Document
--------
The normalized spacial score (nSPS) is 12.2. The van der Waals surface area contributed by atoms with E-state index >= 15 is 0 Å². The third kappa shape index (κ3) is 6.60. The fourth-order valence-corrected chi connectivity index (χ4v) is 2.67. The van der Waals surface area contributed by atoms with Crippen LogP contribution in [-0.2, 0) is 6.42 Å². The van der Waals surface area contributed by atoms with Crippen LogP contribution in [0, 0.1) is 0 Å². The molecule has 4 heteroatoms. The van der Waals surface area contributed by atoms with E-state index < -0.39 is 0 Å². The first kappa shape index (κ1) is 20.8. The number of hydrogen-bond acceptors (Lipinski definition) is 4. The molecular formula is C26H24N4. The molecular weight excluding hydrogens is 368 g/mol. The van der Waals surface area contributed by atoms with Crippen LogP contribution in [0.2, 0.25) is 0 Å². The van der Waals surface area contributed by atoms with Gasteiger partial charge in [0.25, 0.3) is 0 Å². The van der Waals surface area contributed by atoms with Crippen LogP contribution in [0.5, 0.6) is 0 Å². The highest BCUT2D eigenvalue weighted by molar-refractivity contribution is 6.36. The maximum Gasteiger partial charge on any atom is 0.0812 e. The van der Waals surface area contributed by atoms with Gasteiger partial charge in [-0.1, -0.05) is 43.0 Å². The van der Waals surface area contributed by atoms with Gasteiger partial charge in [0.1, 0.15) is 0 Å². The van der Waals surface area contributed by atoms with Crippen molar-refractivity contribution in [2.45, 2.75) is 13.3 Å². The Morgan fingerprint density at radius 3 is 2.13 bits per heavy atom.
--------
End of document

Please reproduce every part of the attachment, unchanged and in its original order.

The normalized spacial score (nSPS) is 12.2. The van der Waals surface area contributed by atoms with E-state index >= 15 is 0 Å². The third kappa shape index (κ3) is 6.60. The fourth-order valence-corrected chi connectivity index (χ4v) is 2.67. The van der Waals surface area contributed by atoms with Crippen LogP contribution in [-0.2, 0) is 6.42 Å². The van der Waals surface area contributed by atoms with Crippen LogP contribution in [0, 0.1) is 0 Å². The molecule has 4 heteroatoms. The van der Waals surface area contributed by atoms with E-state index < -0.39 is 0 Å². The first kappa shape index (κ1) is 20.8. The number of hydrogen-bond acceptors (Lipinski definition) is 4. The molecular formula is C26H24N4. The molecular weight excluding hydrogens is 368 g/mol. The van der Waals surface area contributed by atoms with Crippen LogP contribution in [0.2, 0.25) is 0 Å². The van der Waals surface area contributed by atoms with Gasteiger partial charge in [0.25, 0.3) is 0 Å². The van der Waals surface area contributed by atoms with Crippen LogP contribution in [0.5, 0.6) is 0 Å². The highest BCUT2D eigenvalue weighted by molar-refractivity contribution is 6.36. The maximum Gasteiger partial charge on any atom is 0.0812 e. The van der Waals surface area contributed by atoms with Gasteiger partial charge in [-0.1, -0.05) is 43.0 Å². The van der Waals surface area contributed by atoms with Gasteiger partial charge in [0.1, 0.15) is 0 Å². The van der Waals surface area contributed by atoms with Crippen molar-refractivity contribution in [2.45, 2.75) is 13.3 Å². The Morgan fingerprint density at radius 3 is 2.13 bits per heavy atom.